The ministry of showers

No, not public cleaning type showers, but the events where honorees are showered with gifts from friends. Brides, moms-to-be, etc.

Is it just my imagination or does attendance seem to be falling off from these?

I know life can be incredibly busy and these things don’t always come at a convenient time, but I have always liked to honor the showeree with my presence as well as my presents as a show of support and a way of ministering to them. Not that I am exalting my presence as an honor, but people just feel more loved and cared for when people actually show up to these things (Have you ever planned a party and worried that no one would show up? Or been dismayed when few people actually did?)

I just recently heard of a baby shower where only three people came besides the young woman’s family. I dropped by another one a few months back for a young woman who had been gradually fading away from church attendance, and only one other lady from the church had come. How likely is that fading to continue when it seemed to her like no one cared? What an opportunity that would have been to show love and support and welcome to her, to show we cared and wanted her fellowship. It’s in these little ministries in people’s personal lives where they feel interested in and cared for, not just during the hand-shaking time at church.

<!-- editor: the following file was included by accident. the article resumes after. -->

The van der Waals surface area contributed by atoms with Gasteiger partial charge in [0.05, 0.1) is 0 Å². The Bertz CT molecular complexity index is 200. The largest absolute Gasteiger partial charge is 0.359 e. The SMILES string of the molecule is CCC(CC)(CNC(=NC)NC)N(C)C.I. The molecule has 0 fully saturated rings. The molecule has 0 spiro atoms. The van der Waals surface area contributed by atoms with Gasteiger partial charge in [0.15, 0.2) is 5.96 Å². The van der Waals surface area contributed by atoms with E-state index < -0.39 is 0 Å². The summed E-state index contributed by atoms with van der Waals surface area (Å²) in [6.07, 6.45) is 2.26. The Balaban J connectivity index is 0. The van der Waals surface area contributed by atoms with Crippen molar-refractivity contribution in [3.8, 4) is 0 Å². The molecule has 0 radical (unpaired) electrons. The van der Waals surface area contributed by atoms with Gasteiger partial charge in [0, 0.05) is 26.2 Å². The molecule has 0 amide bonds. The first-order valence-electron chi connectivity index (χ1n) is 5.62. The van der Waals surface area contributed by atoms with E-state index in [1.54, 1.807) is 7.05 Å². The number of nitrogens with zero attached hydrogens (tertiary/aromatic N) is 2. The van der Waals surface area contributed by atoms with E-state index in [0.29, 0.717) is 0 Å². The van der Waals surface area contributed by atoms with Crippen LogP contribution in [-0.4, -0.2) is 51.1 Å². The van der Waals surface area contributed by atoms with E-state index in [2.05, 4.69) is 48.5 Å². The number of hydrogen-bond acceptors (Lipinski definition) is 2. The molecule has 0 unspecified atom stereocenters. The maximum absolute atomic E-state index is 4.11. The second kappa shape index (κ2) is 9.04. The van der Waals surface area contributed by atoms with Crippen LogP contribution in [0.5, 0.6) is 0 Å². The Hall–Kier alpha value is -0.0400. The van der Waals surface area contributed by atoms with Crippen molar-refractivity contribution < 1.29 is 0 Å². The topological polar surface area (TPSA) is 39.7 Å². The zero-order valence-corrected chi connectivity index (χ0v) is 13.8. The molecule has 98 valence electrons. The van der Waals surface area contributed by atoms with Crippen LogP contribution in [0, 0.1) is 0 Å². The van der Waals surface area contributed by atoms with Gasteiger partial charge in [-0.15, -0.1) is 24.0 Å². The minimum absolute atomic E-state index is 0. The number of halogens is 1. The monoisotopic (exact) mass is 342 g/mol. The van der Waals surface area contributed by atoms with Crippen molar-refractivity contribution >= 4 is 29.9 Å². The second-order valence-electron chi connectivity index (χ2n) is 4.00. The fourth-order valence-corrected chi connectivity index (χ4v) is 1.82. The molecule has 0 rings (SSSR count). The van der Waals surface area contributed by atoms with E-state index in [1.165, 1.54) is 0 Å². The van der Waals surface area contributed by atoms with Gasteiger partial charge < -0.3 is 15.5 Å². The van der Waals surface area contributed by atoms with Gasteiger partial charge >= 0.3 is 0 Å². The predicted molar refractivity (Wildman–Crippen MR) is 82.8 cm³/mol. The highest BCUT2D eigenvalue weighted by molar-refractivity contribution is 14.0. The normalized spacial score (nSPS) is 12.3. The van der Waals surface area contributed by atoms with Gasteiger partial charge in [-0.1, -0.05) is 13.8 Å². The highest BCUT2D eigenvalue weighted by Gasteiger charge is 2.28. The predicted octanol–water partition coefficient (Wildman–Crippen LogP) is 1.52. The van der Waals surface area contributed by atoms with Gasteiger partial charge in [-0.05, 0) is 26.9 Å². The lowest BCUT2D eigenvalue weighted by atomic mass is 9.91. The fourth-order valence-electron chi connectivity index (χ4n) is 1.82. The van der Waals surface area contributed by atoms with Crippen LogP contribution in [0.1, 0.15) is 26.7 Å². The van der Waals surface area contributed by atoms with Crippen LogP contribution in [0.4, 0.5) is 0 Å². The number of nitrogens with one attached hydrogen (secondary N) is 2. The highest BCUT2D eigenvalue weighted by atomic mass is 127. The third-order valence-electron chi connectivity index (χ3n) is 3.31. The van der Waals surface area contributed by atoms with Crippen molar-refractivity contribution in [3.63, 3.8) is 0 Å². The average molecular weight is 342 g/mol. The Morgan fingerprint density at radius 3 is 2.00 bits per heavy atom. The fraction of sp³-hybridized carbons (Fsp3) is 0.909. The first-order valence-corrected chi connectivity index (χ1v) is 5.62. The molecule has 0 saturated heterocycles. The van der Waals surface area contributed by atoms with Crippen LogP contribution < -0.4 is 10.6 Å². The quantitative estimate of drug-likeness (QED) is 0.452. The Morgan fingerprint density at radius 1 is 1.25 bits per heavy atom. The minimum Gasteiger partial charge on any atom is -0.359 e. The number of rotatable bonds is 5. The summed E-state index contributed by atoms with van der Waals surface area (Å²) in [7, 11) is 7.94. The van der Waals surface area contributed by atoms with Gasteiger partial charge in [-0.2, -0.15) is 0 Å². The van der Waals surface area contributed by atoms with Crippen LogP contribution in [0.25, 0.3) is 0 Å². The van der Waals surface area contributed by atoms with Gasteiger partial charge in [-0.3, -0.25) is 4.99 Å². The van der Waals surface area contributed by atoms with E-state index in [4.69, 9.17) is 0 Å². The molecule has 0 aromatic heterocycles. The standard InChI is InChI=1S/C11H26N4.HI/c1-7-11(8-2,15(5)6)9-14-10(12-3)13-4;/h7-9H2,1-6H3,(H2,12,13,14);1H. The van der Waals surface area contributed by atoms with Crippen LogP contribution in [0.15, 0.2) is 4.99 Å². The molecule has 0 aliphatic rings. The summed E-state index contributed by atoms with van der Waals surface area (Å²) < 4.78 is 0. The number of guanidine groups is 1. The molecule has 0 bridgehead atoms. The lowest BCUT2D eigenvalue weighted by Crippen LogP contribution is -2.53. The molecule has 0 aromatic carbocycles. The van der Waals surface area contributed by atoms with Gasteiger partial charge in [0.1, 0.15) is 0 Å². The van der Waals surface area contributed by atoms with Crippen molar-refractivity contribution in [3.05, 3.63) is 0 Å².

Besides ministering to the honoree, I am ministered to during the devotional time. At most Christian showers, one of the ladies has been asked ahead of time to share something from the Word as an encouragement to the person being honored, whether having to do with marriage or mothering. It almost always helps everyone listening as well as the honoree. At one bridal shower I attended, the hostess, who was a younger wife, commented that it blessed her to see many ladies of every age nodding their heads during the devotional time. The devotional time usually either encourages us in our roles, cheers us on the way, or helps provide course correction.